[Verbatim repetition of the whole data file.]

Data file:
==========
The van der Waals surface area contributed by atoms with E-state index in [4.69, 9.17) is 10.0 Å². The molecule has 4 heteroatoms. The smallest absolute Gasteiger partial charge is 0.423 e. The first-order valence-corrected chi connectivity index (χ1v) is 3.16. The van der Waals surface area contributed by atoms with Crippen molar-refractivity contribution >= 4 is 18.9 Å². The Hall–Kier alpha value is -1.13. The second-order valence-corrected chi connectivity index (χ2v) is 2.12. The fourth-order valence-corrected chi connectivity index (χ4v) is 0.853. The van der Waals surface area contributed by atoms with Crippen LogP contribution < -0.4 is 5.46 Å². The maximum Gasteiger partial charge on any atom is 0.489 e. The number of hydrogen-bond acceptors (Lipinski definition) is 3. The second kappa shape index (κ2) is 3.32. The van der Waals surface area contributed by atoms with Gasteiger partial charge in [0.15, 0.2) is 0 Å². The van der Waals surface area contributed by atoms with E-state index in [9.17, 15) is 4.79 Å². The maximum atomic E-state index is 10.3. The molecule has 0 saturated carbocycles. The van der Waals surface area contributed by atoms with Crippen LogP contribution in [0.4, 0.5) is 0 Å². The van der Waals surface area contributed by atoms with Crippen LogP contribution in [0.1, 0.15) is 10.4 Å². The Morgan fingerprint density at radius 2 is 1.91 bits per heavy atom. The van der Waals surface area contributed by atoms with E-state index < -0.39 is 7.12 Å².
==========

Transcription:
The van der Waals surface area contributed by atoms with E-state index in [4.69, 9.17) is 10.0 Å². The molecule has 4 heteroatoms. The smallest absolute Gasteiger partial charge is 0.423 e. The first-order valence-corrected chi connectivity index (χ1v) is 3.16. The van der Waals surface area contributed by atoms with Crippen molar-refractivity contribution >= 4 is 18.9 Å². The Hall–Kier alpha value is -1.13. The second-order valence-corrected chi connectivity index (χ2v) is 2.12. The fourth-order valence-corrected chi connectivity index (χ4v) is 0.853. The van der Waals surface area contributed by atoms with Crippen LogP contribution < -0.4 is 5.46 Å². The maximum Gasteiger partial charge on any atom is 0.489 e. The number of hydrogen-bond acceptors (Lipinski definition) is 3. The second kappa shape index (κ2) is 3.32. The van der Waals surface area contributed by atoms with Gasteiger partial charge in [0.15, 0.2) is 0 Å². The van der Waals surface area contributed by atoms with E-state index in [9.17, 15) is 4.79 Å². The maximum atomic E-state index is 10.3. The molecule has 0 saturated carbocycles. The van der Waals surface area contributed by atoms with Crippen LogP contribution in [0.4, 0.5) is 0 Å². The van der Waals surface area contributed by atoms with Crippen LogP contribution in [0.1, 0.15) is 10.4 Å². The Morgan fingerprint density at radius 2 is 1.91 bits per heavy atom. The van der Waals surface area contributed by atoms with E-state index < -0.39 is 7.12 Å².